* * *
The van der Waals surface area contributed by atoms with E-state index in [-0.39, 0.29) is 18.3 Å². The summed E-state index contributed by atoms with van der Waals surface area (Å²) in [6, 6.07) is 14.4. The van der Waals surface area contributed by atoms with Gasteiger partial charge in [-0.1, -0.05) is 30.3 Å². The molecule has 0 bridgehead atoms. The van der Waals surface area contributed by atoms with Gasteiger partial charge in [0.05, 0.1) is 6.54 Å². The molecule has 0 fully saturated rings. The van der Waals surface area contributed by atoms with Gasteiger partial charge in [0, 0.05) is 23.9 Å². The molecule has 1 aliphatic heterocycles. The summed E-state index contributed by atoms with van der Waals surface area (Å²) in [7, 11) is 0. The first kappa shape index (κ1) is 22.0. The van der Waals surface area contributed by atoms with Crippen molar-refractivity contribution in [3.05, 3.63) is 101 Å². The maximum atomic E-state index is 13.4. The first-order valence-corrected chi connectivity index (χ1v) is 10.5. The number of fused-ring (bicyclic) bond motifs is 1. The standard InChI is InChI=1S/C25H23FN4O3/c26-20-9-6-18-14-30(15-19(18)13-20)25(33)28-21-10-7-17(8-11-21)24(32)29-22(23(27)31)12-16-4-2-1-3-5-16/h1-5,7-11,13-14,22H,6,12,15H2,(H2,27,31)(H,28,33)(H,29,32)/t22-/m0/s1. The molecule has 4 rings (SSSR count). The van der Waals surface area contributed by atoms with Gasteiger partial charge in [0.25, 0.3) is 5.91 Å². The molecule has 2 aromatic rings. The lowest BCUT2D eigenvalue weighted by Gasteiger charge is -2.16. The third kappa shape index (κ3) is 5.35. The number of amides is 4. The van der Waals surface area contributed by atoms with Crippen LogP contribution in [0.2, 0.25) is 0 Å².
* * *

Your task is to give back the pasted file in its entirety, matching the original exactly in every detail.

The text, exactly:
The van der Waals surface area contributed by atoms with E-state index in [-0.39, 0.29) is 18.3 Å². The summed E-state index contributed by atoms with van der Waals surface area (Å²) in [6, 6.07) is 14.4. The van der Waals surface area contributed by atoms with Gasteiger partial charge in [-0.1, -0.05) is 30.3 Å². The molecule has 0 bridgehead atoms. The van der Waals surface area contributed by atoms with Gasteiger partial charge in [0.05, 0.1) is 6.54 Å². The molecule has 0 fully saturated rings. The van der Waals surface area contributed by atoms with Gasteiger partial charge in [0, 0.05) is 23.9 Å². The molecule has 1 aliphatic heterocycles. The summed E-state index contributed by atoms with van der Waals surface area (Å²) in [7, 11) is 0. The first kappa shape index (κ1) is 22.0. The van der Waals surface area contributed by atoms with Crippen molar-refractivity contribution in [3.05, 3.63) is 101 Å². The maximum atomic E-state index is 13.4. The first-order valence-corrected chi connectivity index (χ1v) is 10.5. The number of fused-ring (bicyclic) bond motifs is 1. The standard InChI is InChI=1S/C25H23FN4O3/c26-20-9-6-18-14-30(15-19(18)13-20)25(33)28-21-10-7-17(8-11-21)24(32)29-22(23(27)31)12-16-4-2-1-3-5-16/h1-5,7-11,13-14,22H,6,12,15H2,(H2,27,31)(H,28,33)(H,29,32)/t22-/m0/s1. The molecule has 4 rings (SSSR count). The van der Waals surface area contributed by atoms with Gasteiger partial charge in [0.25, 0.3) is 5.91 Å². The molecule has 2 aromatic rings. The lowest BCUT2D eigenvalue weighted by Gasteiger charge is -2.16. The third kappa shape index (κ3) is 5.35. The number of amides is 4. The van der Waals surface area contributed by atoms with Crippen LogP contribution in [0.2, 0.25) is 0 Å².